What Works for Me

 (continued)

ITEM WW203
I use a nasal mask by ResMed called Ultra Mirage™ and can get it on and off using only one hand. The lower strap clicks onto the mask without requiring the velcro to be adjusted. It is also the most comfortable mask I have found. Good luck. Tom, Columbus, Ohio (ttucker@inglenookpress.com)


ITEM WW202
An Oral Mask Alternative:  The Oracle
From Gene Love, polio survivor, Charlotte, North Carolina (truloves@earthlink.net)

image of The OracleAfter I was hospitalized for a stomach disorder, I was discharged and advised to use the ventilator when I rested in the daytime. I am alone during the day, and my weak arms and shoulders make it difficult to attach the Mirage® nasal mask (ResMed, Inc.)

I use at night with the LP6 (Puritan Bennett). I did not want to employ someone to do this for me.

My respiratory therapist remembered seeing information about the Oracle™ (Fisher & Paykel Healthcare) and suggested that it might work for me. It has been a good solution, and I have been using it since then with my BiPAP® Synchrony (Respironics, Inc.) for short rests during the day.

It took a great deal of practice but I am able to put the Oracle on by myself, after placing one side of it into my mouth and then, with one hand, pushing it in the rest of the way with a light bamboo backscratcher. The advantages are that it seals almost perfectly, no headgear is needed, and I can wear my eyeglasses with it. The disadvantages are that it tends to dry the mouth, but it can be used with a humidifier. Of course, I can't talk with it in my mouth.


ITEM WW201
My Favorite Mask

From David R., Los Angeles, California (ronfeldt@rand.org):

"Since 2002, it's the ResMed Ultra Mirage™ nasal mask (www.resmed.com). After getting seven years of trustworthy use from my obsolete Resmed/Sullivan bubble mask, I went looking for a new alternative by consulting Diana Guth, RRT, at her nearby Home Respiratory Care business (diana@hrcsleep.com).

Fortunately, she offers a range of options – and even had an identical old bubble mask still in stock. The Ultra Mirage™ seemed the best choice; it was a heavier than my old mask, but it sealed better, and it could be readily replaced if need be. I've been satisfied with it for the past two years and had few problems. Indeed, I am now fully adapted to using a nasal mask with a BiPAP® ventilator from Respironics, Inc. (www.respironics.com – unlike the struggle and stages I reported in a 1995 article published by IVUN).

"I also picked up a ResMed Mirage® Full Face Mask (Series 2) and a Fisher & Paykel Oracle™ oral interface just in case my biggest worry, a totally stuffed nose from a bad cold or flu, were to occur and make breathing with the nasal mask impossible. I've not practiced properly with either one, so I have no remarks to add, except that I'm sure to need a humidifier with both.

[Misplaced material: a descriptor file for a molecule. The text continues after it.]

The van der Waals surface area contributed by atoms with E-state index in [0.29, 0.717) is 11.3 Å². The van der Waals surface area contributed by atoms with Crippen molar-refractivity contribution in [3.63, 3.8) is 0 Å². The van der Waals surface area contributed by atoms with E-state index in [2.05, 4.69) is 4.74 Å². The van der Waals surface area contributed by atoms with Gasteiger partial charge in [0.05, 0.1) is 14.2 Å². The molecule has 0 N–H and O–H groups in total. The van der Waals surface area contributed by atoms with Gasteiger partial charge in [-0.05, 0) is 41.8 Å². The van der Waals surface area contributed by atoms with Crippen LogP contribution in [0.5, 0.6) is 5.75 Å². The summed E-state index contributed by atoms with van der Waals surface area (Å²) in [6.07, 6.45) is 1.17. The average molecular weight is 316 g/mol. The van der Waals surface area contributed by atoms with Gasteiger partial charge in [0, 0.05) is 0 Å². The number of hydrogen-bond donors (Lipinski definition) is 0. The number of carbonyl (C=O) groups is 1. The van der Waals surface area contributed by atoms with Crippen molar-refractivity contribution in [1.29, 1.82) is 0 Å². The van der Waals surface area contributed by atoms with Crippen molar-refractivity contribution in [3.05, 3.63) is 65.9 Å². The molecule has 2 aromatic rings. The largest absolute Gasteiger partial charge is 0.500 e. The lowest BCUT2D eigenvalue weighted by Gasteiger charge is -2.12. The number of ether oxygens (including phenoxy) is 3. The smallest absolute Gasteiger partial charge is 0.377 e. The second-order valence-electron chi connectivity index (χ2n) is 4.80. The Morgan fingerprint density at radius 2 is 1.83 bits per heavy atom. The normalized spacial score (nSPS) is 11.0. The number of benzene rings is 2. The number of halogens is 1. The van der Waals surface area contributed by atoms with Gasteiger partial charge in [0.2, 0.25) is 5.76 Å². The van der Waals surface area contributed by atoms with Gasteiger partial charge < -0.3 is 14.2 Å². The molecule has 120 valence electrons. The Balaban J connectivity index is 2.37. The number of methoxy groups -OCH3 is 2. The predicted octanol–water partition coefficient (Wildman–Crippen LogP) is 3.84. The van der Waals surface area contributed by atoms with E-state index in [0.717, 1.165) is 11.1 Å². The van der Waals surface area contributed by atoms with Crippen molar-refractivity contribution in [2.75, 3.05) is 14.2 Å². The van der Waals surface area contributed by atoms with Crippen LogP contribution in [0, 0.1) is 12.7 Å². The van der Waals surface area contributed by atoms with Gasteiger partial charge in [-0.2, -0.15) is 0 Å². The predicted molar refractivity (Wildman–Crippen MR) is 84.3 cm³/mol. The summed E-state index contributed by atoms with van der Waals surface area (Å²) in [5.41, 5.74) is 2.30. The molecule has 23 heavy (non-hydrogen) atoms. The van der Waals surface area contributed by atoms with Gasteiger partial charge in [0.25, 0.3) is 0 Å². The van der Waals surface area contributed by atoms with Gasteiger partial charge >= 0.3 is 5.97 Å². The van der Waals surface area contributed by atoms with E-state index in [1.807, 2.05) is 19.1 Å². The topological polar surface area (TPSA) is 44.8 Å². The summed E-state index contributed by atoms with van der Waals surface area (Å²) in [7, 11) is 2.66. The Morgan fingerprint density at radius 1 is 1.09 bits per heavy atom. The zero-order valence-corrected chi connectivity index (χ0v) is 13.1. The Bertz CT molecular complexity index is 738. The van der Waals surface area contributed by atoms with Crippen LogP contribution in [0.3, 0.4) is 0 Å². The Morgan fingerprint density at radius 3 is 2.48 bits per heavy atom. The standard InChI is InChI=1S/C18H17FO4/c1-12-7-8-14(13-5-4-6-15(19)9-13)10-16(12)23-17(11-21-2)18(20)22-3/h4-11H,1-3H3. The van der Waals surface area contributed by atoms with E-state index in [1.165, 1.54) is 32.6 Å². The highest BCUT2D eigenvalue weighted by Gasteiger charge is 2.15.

"While I'm satisfied with the Ultra Mirage™, I know there are other fine masks out there. A good place to monitor for timely comments, besides IVUN's Ventilator-Assisted Living newsletter and website (www.ventusers.org) is the Internet/Google newsgroup "alt.support.sleep-disorder." It is mostly for CPAP users who have sleep apnea, but many discussions about the pros and cons of different masks also apply to post-polio BiPAP users like myself. The more popular masks there, in addition to the three I have, include the Fisher & Paykel Aclaim™, the ResMed Mirage® Activa™, the Mallinckrodt Breeze® (both the mask and nasal-pillows versions), and the Puritan Bennett ADAM™ nasal pillows.

From Audrey K., Ontario, Canada (king.aj@rogers.com):
"Since I began using positive pressure ventilation (PLV®-100 ventilator) in 1986, I've tried a variety of nasal masks before settling on the Healthdyne Soft Series as the only one which was reasonably comfortable and had minimal air leakage. Even that mask, however, left me with redness on the bridge of the nose for an hour or so after I got up in the morning.

"At the 2000 Post-Polio and Independent Living Conference in Saint Louis I discovered the Breeze® Headgear, which uses nasal pillows, two soft flexible pieces that sit just inside your nostrils. The semi-stiff modular headgear fits over the top and back of your head like a hat and is adjustable. It's less intrusive design only touches your face at the end of your nose, this allowing you to watch TV or read a book. It has no tight straps and its semi stiffness enables someone with arm paralysis to easily adjust the whole headgear by grasping the face end and shifting it. Although the Breeze® has some weak areas in the plastic components which break easily, component parts can be replaced.

"I've been using the Breeze® continuously for the last 3 years, with lower ventilator settings. It far surpasses the masks I've previously tried, but I do worry that the nasal pillows may be changing my facial appearance as I've gone from small to medium to large size pillows!

"Is anybody else concerned about this?"

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